A parallel strategy is something called the mobilization of bias, which is a way to control the agenda through the use of labels. This is what’s at play when gender ideologues call women "conservatives," "bigots," "transphobes," "prudes," "terfs," "feminazis." Doing this allows them to tap into all the associations and connotations that go with the label they throw at a woman, and not have to do the work of refuting an actual argument.

So this second dimension is itself two-fold. It serves to fragment the dissenters, and then, if they somehow manage to organize despite that, it is able to control the arena of the discussion through discursive control.

The Third Dimension: Internalization

The third dimension of power is the most insidious because it’s the most subtle. This is the realm of internalized misogyny, internalized homophobia, internalized racism. Male-identified women, in the traditional second-wave sense (women who identify more with male interests than with their own), fall here.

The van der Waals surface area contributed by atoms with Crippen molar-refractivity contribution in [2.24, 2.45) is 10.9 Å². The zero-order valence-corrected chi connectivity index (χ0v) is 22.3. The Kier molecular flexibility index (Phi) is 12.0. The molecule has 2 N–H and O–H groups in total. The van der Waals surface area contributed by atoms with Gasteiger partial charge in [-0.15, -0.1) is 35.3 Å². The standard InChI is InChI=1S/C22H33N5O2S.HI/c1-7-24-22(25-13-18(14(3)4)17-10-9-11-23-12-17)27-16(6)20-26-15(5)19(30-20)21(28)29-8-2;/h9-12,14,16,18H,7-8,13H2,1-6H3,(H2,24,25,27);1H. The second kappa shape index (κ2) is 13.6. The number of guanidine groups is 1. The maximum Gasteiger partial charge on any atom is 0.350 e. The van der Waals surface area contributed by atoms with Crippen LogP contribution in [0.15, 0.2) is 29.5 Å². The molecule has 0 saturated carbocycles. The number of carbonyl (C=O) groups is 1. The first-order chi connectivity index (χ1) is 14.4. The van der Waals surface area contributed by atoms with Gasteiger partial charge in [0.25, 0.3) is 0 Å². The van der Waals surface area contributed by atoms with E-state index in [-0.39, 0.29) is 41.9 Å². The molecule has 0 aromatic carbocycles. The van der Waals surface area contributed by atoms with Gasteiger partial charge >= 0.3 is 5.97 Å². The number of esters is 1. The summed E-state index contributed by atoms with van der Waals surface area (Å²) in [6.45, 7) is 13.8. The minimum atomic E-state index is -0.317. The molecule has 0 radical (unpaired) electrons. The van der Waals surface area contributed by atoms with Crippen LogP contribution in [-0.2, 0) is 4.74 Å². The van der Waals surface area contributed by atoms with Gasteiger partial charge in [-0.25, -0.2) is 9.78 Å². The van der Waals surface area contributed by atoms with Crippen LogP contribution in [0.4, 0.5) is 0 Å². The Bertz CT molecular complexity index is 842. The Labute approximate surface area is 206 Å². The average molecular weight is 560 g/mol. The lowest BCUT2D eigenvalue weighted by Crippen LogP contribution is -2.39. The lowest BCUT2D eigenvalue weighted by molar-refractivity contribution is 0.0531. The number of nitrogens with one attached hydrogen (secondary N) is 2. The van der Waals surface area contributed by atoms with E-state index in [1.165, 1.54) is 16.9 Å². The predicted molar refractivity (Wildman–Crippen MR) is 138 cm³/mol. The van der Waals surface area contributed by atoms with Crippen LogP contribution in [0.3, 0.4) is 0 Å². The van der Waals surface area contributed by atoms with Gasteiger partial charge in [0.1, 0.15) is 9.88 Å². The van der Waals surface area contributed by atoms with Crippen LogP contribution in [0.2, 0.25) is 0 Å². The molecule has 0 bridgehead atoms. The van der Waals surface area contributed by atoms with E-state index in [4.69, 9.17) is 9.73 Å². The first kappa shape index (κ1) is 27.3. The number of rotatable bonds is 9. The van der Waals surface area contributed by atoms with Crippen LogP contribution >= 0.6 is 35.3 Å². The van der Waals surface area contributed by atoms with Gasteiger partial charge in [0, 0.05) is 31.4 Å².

This dimension doesn’t force us to act against our own interests, like the first. Nor does it keep us isolated and ignored, unable to voice our own interests, like the second. Rather, this final dimension makes women think our own interests are different than they are, molding us to what the dominating class needs us to be.

This idea is likely intimately familiar to any radical feminist; it’s what liberal choice feminism has done so superbly—made women desire what men desire them to, and think it’s not only their own idea, but empowerment itself.

What do we learn from applying this theory of power to current feminism?